BY Silas Martí in Reviews | 01 JAN 13
Featured in
Issue 152

30th Bienal de São Paulo

BY Silas Martí in Reviews | 01 JAN 13

'The Imminence of Poetics’, 30th Bienal de São Paulo, 2012, installation view

This was a show about transparency and obsession. When Luis Pérez-Oramas, the frontman for this 30th Bienal de São Paulo, announced the exhibition’s title, ‘The Imminence of Poetics’, nothing could seem more opaque. To my surprise, however, all became clear during my first visit. More than 120 artists were given room to breathe, with a wide selection of works by each of them on display. The pieces exhibited in Oscar Niemeyer’s grand pavilion, a venue that soaks in the sunlight in Ibirapuera Park, all had a chance to be in the spotlight. Yet despite the polyphony of voices, all seemed to sing to one clear tune. This could have been a ballad or a litany on obsession, the soundtrack to making forms through the almost sacred pain of repetition, like Chinese artist Tehching Hsieh’s 1980–81 series of photographs of himself taken every hour on every day for an entire year, or Mexican artist Iñaki Bonillas’s massive and vertiginous display of every portrait taken at his grandfather’s studio in 2004.

This sense of cohesion amongst the works was anchored in both the selection of artists and architect Martin Corullon’s modulated design for each room, where wall heights, openings and empty spaces responded to the scale of each piece. In a biennial that all but renounced grand gestures and monumental works, Pérez-Oramas and his team scratched the surface of recent art history to excavate that which lay forgotten in the muck of unfinished theory, those names left behind in a scene dazed by the market. Dividing their cast of artists into groups they called ‘constellations’, the curators almost seemed to contradict the idea of stars, as these were all quiet ones, artists whose brilliance was only perceptible through sustained contemplation. The usual biennial names – in constant migration between Venice, Kassel and São Paulo – were absent. Nothing drew too much attention to itself. Understatement was key: minimal works that defied the grandiosity of the pavilion all seemed to stand independently, making for an exhibition with a particular buoyancy and rhythm.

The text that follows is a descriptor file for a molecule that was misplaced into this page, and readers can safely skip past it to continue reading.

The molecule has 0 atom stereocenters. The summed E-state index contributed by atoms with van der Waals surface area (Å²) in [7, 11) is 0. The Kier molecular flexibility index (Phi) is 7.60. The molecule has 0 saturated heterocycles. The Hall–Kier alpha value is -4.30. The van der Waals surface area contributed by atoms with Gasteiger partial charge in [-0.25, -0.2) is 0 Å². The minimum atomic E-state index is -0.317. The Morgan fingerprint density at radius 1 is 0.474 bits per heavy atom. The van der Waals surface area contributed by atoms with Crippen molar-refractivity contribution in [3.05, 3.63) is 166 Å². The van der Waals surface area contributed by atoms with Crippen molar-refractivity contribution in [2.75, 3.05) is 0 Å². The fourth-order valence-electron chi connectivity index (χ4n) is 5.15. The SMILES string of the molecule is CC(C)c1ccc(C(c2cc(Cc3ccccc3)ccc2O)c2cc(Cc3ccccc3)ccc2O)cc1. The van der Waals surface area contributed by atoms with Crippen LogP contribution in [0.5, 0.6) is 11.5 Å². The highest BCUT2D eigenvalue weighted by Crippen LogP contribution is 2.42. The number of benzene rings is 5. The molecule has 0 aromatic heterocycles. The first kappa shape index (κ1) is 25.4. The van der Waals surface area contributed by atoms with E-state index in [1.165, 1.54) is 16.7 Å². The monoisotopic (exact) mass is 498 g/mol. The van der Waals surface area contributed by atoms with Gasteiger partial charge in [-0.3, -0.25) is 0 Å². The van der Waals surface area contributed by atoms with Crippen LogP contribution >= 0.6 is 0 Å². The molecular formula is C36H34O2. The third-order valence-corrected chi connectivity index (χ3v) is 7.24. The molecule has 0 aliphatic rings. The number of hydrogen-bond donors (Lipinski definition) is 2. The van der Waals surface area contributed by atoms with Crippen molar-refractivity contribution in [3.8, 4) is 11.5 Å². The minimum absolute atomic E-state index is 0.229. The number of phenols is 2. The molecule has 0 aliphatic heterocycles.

Stark white was the dominating colour and shadows were avoided throughout the exhibition. In this sense, the empty canvases by Alberto Casari’s one-man collective Productos Peruanos Para Pensar were an upfront warning. Hung in one of the first rooms, his series of seascapes were nothing but stretched pieces of white cloth washed with ocean water, the almost invisible traces of the sea acting as its very own representation (La Acción de la Playa de Agua Dulce, The Fresh Water Beach Action, 1997).

The fusion of architecture and poetry which serves as a driving force for the work of Chilean collective Ciudad Abierta gained a sophisticated interpretation in the installation Taller Amereida (Amereida Studio, 2010), and perhaps hinted at the idea of the imminence of poetics. The same could be said of Colombian artist Bernardo Ortiz’s recorded verbal descriptions of abstract paintings, an exercise of mediated vision that aims at seeing the unseen (Untitled, 2010). The newly un­earthed Utopian discourse behind Ciudad Abierta – the free-spirited, somewhat hippie community of poets and architects in Valparaíso (founded in 1970 and still going) – connected with Israeli artist Absalon’s living units on the second floor. His ‘Cellules’ (1992), white spaces meant to be lived in by just one person, constitute an ironic and melancholic reading of the vocabulary of Modernist architecture; in short, a reinterpretation of Le Corbusier that stands in the pavilion as an almost innocuous extension of the organic forms of Niemeyer’s building.